A poetic power-station, Jem Rolls radiates energy. Gripping a whacking load of flyers in his left, pumping my hand with his right: “How’s it going? Coffee?” My buzz at an interview with this pioneer of performance poetry was already sky-high, but hell yes – a dash of caffeine to spiral the festival’s mid-afternoon frenzy.
We’re meeting in the heart of the Edinburgh Fringe; Jem is midway through a run of gigs in the underground of The Banshee Labyrinth. A chamber etched with character, its intensity befits such immersive poetry performances. For Jem’s heady blitz of words intoxicates audiences, as I found out after tunnelling down to the venue on one of my first nights. This supreme juggler of syllables held absolute command over his listeners with vocal acrobatics and pace like nothing I have ever experienced (and it is an experience, a five-star one at that). From then on, Spoken Word seeped into every snippet of space in my schedule.
Jem is a man of few material needs. He’s due another shirt or two, he tells me, the one on his back is wearing thin. What use are ‘things’ when they just have to be carted around? Jem’s a nomad, seven years strong. Performance poetry is his compass, fringe festivals his main port of call. His face animates as he describes a Canadian night that saw him reciting as he walked backwards with his entire audience in tow. He wound up his poem on a bridge just as a wickerman was set alight across the waters. Luck o’th’ lyrics.
Ethereal moments like these make the rougher patches worthwhile. And, yes, the going is not always so good. Jem’s first appearance at the Fringe antedated Spoken Word’s rise to its current in-demand status. An island of performance poetry, Jem hosted Big Word Performance Poetry when it was a lone item on the menu of Spoken Word. Then it all took off, and this “Godfather of Scottish Performance Poetry” (as The Scotsman dubbed him) was Canada-bound for a lucrative decade working their fringe festivals.
Now Jem is back in Edinburgh “for a break”, but somewhat unimpressed. Not that the poetry itself is to blame: “there’s massively less bad poetry around”, he salutes. But he’s skeptical: “the big names are the only ones making it” and earnest bards are losing cash. No names named, he warns, but a guy with two big five-star reviews is set to lose £15 000. And, he says, it’s all a bit offensive. On the plus side, “it’s a handy place to be famous for three weeks”.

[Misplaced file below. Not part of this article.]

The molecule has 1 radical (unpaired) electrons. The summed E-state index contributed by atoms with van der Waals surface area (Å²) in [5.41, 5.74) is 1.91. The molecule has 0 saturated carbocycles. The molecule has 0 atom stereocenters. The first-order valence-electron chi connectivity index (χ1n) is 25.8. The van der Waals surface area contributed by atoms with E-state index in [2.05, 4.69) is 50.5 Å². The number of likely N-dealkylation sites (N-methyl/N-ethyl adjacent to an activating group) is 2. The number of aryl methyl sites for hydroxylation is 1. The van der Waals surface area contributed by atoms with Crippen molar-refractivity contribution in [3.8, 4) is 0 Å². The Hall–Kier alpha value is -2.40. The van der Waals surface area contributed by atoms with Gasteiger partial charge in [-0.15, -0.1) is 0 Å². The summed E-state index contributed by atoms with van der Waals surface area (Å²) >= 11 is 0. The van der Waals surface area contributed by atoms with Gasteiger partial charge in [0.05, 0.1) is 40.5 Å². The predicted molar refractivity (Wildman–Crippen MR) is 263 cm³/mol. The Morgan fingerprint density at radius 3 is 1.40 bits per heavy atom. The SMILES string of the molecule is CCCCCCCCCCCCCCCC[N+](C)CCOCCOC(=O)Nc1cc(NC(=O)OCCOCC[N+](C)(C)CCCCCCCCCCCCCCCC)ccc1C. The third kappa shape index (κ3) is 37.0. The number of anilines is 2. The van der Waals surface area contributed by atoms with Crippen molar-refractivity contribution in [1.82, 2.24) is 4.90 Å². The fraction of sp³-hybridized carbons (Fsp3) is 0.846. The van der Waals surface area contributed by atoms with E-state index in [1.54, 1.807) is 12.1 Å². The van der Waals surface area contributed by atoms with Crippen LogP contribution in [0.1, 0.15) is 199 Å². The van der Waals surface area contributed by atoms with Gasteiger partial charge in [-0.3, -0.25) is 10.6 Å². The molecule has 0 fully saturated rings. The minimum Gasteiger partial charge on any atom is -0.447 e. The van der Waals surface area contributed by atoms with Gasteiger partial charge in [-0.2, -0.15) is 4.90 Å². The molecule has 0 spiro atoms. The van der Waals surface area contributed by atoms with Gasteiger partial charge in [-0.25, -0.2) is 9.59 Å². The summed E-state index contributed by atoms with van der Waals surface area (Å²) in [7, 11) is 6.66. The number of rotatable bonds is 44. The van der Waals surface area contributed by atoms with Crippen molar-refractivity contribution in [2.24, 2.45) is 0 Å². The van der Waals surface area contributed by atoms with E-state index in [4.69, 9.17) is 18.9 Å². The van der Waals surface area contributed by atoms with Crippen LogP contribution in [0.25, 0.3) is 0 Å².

I gasp when Jem tells me that it took him three decades to come out of the closet and admit himself a poet. Coming from “a very innocuous shrink-out-of-the-light kind of family”, it must have been quite a reinvention. But rock’n’roll lyrics were a stepping stone, as well as a weighty bibliography. We spend a lot of time talking about books, all kinds of books. As we’re wrapping up, Jem puts me – a (slipshod) classicist – to shame in a discussion of ancient literature. So it comes as quite a shock when he reveals a hatred of published poetry…
Instead Jem mentions clowns as one inspiration for his work. He names four integral elements of his success: text, voice, face, body. With such zealous theatricality in performances, sure – I guess his evolution would stem more from clowns than anthologies. But in no way does this curb his word-wise talents. As our chat turns to the writing itself, Jem lets on that some poems are decades in the making. Lines and lines and lines, he says, evolve until he eventually stitches them together to conjure up a poem. I comment on his elephantine vocabulary, and he explains: “lines can come out quite clunky. I have to rejig them, reword them. There’s a need to find synonyms; one word for everything just won’t do.” There’s method in the madness.
Indeed, the Edinburgh Fringe is a blizzard of cultural mania; you can never second-guess the next twenty-four hours. As the veteran he is, Jem knows this better than most. He makes no secret of his reservations about the endemic financial ruin. But when it comes to the Fringe, “you just don’t know what will come out of it”. A performance by Jem Rolls is a spectacle, a whirlwind, an inspiration. And the Fringe is like a magnifying glass to one of these gigs. Come August, there’s nowhere in the world I’d rather be.
Jem’s performing in the Free Fringe in Edinburgh until 24 August.